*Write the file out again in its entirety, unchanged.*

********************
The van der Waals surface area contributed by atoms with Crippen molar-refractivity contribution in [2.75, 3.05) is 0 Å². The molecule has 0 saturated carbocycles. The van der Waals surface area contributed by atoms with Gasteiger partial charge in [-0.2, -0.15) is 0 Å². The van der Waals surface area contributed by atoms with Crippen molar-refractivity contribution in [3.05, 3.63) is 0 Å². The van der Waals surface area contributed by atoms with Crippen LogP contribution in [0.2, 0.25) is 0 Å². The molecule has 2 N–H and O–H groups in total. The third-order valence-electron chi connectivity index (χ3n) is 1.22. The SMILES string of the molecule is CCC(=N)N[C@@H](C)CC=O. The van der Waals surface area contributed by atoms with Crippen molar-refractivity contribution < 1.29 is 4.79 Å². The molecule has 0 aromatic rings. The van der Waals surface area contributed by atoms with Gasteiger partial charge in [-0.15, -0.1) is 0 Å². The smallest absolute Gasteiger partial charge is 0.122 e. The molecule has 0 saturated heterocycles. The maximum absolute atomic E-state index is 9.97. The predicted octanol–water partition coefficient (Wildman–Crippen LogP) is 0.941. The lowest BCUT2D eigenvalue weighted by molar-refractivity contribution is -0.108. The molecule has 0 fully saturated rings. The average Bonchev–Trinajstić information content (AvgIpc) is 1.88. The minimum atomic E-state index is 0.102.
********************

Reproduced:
The van der Waals surface area contributed by atoms with Crippen molar-refractivity contribution in [2.75, 3.05) is 0 Å². The molecule has 0 saturated carbocycles. The van der Waals surface area contributed by atoms with Gasteiger partial charge in [-0.2, -0.15) is 0 Å². The van der Waals surface area contributed by atoms with Crippen molar-refractivity contribution in [3.05, 3.63) is 0 Å². The van der Waals surface area contributed by atoms with Crippen LogP contribution in [0.2, 0.25) is 0 Å². The molecule has 2 N–H and O–H groups in total. The third-order valence-electron chi connectivity index (χ3n) is 1.22. The SMILES string of the molecule is CCC(=N)N[C@@H](C)CC=O. The van der Waals surface area contributed by atoms with Crippen molar-refractivity contribution < 1.29 is 4.79 Å². The molecule has 0 aromatic rings. The van der Waals surface area contributed by atoms with Gasteiger partial charge in [-0.15, -0.1) is 0 Å². The smallest absolute Gasteiger partial charge is 0.122 e. The molecule has 0 saturated heterocycles. The maximum absolute atomic E-state index is 9.97. The predicted octanol–water partition coefficient (Wildman–Crippen LogP) is 0.941. The lowest BCUT2D eigenvalue weighted by molar-refractivity contribution is -0.108. The molecule has 0 fully saturated rings. The average Bonchev–Trinajstić information content (AvgIpc) is 1.88. The minimum atomic E-state index is 0.102.